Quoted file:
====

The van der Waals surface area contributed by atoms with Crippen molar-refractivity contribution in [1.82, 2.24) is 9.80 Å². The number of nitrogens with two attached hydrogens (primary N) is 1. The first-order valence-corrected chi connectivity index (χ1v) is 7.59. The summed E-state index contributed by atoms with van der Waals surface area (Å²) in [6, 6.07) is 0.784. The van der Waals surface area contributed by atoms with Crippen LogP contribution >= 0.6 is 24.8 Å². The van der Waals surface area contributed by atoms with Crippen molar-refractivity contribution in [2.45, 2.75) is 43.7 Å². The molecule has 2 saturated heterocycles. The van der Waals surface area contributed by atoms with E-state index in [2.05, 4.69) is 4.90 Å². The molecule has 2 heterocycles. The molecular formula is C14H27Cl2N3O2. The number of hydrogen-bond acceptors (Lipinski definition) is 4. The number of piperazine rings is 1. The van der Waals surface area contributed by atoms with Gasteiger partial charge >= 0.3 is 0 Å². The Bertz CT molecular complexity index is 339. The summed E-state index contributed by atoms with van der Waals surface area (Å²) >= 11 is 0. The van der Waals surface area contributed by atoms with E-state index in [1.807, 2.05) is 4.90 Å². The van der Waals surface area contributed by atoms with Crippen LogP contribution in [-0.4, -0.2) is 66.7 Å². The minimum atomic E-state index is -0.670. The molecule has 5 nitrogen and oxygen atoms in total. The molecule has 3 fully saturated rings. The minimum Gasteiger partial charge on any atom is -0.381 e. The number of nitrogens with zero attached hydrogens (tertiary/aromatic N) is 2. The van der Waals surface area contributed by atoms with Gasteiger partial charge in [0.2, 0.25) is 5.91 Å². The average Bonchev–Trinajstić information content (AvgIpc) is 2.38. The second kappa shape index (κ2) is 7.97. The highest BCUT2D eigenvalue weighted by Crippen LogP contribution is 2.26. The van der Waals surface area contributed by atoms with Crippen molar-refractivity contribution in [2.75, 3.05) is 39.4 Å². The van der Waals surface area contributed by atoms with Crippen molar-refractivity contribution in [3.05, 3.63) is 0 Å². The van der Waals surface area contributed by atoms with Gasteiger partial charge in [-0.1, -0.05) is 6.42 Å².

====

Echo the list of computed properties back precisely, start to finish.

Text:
The van der Waals surface area contributed by atoms with Crippen molar-refractivity contribution in [1.82, 2.24) is 9.80 Å². The number of nitrogens with two attached hydrogens (primary N) is 1. The first-order valence-corrected chi connectivity index (χ1v) is 7.59. The summed E-state index contributed by atoms with van der Waals surface area (Å²) in [6, 6.07) is 0.784. The van der Waals surface area contributed by atoms with Crippen LogP contribution >= 0.6 is 24.8 Å². The van der Waals surface area contributed by atoms with Crippen molar-refractivity contribution in [2.45, 2.75) is 43.7 Å². The molecule has 2 saturated heterocycles. The van der Waals surface area contributed by atoms with E-state index in [2.05, 4.69) is 4.90 Å². The molecule has 2 heterocycles. The molecular formula is C14H27Cl2N3O2. The number of hydrogen-bond acceptors (Lipinski definition) is 4. The number of piperazine rings is 1. The van der Waals surface area contributed by atoms with Gasteiger partial charge >= 0.3 is 0 Å². The Bertz CT molecular complexity index is 339. The summed E-state index contributed by atoms with van der Waals surface area (Å²) >= 11 is 0. The van der Waals surface area contributed by atoms with E-state index in [1.807, 2.05) is 4.90 Å². The van der Waals surface area contributed by atoms with Crippen LogP contribution in [-0.4, -0.2) is 66.7 Å². The minimum atomic E-state index is -0.670. The molecule has 5 nitrogen and oxygen atoms in total. The molecule has 3 fully saturated rings. The minimum Gasteiger partial charge on any atom is -0.381 e. The number of nitrogens with zero attached hydrogens (tertiary/aromatic N) is 2. The van der Waals surface area contributed by atoms with Gasteiger partial charge in [0.2, 0.25) is 5.91 Å². The average Bonchev–Trinajstić information content (AvgIpc) is 2.38. The second kappa shape index (κ2) is 7.97. The highest BCUT2D eigenvalue weighted by Crippen LogP contribution is 2.26. The van der Waals surface area contributed by atoms with Crippen molar-refractivity contribution in [2.75, 3.05) is 39.4 Å². The van der Waals surface area contributed by atoms with Crippen molar-refractivity contribution in [3.05, 3.63) is 0 Å². The van der Waals surface area contributed by atoms with Gasteiger partial charge in [-0.1, -0.05) is 6.42 Å².